Rockford (James Garner) finds himself in a mental institution in the first episode of this week’s review.
The Competitive Edge originally aired 10 February, 1978 and was written by Gordon T. Dawson. The phone gag this time around featured a call from Becker (Joe Santos) who knows Jim is deliberately not answering the phone because Becker wants some sports tickets.
When Jim tries to find a missing man, Barry Brauder (Jim McMullan) the trail leads him to the Alpheian club, a gathering of the super-rich and privileged. But when Jim gets too close to figuring out is really going on at the club, he gets caught, drugged, and dumped, with the intention of being forgotten in the asylum.
Once there he meets a variety of odd characters, amongst them someone who calls himself Doc Holiday (George Murdock), a James Bond (John Fiedler), and a John Doe (James Bond’s Oddjob – Harold Sakata), and buried amongst them is the man he’s looking for… Brauder. Now the two of them have to escape and get the truth out about the club.
This one ends up being more a fun lark of an episode than one with a really in-depth, twisty mystery, but it definitely has some fun moments, and ends in a cool chase, as Jim drives a pickup truck loaded down with escapees, including Doc who insists on calling Jim Wyatt, and a psychotic James Bond in pursuit.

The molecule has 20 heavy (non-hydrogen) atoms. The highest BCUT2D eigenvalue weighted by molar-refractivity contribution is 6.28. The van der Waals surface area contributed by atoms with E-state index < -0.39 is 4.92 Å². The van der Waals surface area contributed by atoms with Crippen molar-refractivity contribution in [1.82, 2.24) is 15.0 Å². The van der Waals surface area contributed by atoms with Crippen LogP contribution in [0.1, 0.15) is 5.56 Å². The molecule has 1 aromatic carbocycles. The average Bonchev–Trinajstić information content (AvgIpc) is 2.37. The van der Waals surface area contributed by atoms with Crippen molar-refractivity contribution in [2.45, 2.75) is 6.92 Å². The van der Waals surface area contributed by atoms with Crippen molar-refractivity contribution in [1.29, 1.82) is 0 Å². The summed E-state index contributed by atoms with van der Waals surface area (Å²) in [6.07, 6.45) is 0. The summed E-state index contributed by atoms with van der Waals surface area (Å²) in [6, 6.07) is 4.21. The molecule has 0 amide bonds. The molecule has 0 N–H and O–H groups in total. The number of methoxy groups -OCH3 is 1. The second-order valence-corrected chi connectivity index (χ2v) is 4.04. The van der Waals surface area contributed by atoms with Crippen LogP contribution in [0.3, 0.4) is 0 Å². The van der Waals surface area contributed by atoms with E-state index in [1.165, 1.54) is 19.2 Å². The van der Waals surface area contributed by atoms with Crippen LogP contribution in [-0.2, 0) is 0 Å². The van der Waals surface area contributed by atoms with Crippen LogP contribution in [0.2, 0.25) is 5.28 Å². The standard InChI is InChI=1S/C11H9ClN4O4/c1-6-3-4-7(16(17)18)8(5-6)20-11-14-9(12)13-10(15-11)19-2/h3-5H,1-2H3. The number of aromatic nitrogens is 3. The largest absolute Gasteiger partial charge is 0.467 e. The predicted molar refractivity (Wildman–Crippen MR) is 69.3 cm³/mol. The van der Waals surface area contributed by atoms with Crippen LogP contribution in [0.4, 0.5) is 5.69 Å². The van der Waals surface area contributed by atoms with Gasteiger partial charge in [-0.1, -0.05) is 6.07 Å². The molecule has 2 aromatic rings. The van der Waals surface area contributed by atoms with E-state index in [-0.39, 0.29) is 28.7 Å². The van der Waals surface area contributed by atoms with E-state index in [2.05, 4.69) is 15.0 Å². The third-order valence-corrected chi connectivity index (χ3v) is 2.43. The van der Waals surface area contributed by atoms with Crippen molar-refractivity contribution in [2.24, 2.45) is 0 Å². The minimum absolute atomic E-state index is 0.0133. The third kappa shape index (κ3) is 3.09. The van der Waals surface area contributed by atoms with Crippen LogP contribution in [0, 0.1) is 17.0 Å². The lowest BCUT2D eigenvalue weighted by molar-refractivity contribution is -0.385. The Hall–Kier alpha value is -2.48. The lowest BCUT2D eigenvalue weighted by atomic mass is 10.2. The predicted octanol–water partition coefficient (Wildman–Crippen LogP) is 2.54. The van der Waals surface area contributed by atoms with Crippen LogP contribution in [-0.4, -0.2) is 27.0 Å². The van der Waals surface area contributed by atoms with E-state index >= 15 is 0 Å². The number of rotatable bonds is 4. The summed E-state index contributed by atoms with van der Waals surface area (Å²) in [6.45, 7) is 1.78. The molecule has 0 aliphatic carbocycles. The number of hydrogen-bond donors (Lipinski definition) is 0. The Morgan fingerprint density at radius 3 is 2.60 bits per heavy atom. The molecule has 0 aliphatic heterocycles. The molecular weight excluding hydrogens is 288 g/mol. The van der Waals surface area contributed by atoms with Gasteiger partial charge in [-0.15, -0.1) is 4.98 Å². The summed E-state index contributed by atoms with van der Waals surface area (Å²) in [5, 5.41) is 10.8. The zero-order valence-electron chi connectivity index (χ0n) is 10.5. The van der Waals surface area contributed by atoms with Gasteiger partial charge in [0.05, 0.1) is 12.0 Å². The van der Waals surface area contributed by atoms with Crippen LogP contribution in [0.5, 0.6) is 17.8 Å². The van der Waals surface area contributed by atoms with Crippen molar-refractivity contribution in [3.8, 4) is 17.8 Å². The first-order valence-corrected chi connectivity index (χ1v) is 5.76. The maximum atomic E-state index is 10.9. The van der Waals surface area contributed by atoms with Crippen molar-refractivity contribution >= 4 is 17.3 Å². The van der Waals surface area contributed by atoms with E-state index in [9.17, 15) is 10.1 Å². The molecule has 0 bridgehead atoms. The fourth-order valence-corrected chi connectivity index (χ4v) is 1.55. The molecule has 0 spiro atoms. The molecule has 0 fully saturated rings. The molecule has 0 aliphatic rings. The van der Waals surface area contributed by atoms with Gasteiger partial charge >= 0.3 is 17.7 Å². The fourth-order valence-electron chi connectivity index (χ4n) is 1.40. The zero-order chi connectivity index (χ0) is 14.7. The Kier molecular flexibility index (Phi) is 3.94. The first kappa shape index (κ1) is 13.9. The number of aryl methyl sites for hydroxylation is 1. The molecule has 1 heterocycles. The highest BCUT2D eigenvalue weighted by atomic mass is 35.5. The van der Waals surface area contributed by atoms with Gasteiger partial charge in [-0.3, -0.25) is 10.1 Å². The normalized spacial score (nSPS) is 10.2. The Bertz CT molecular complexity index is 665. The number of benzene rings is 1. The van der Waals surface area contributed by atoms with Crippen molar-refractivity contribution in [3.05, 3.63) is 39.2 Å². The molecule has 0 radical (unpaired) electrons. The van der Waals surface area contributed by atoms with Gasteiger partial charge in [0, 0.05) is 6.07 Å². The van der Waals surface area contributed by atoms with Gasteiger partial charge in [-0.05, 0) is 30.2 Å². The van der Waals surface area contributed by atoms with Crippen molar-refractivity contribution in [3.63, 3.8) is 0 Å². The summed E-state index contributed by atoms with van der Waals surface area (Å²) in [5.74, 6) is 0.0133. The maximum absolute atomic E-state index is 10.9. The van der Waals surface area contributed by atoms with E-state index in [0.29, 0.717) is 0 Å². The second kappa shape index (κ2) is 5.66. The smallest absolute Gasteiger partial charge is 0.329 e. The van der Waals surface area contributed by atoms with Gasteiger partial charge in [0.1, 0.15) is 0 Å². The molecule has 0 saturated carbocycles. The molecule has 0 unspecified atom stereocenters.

Happily, there’s a surprise guest amongst the inmates that helps Jim and Barry out at the last moment, so every thing turns out all right in the end.
The Prisoner of Rosemont Hall was written by Cannell and David Chase, based on a story by Chas. Floyd Johnson and Maryann Rea. It aired 17 February, 1978. The phone message is from a pizza joint Jim just visited, it seems he shouldn’t eat the pizza he just picked up, some scouring powder fell on it.
Jim ends up on campus when a son, Paul (Bill Thornbury), of a friend goes missing. Things get really rough for Jim when he comes up against the Security Chief of the Campus, Max Kilmore (Kenneth Tobey), and he is threatened with a rape beef, in an attempt to drive him away.
When Paul, who was a promising journalism student, turns up dead, Jim also finds out there is something more going on here than a hazing gone bad, but things of an almost international level, as it seems he’s not the first boy to go missing or die from a ‘hazing’ incident, and perhaps that is the key to what is really going on…
And Kilmore is right in the middle of it all.
Jim sorts it all out, digs up a great story for Paul’s lover, Leslie Callahan (Frances Lee McCain) and justice is served in the end.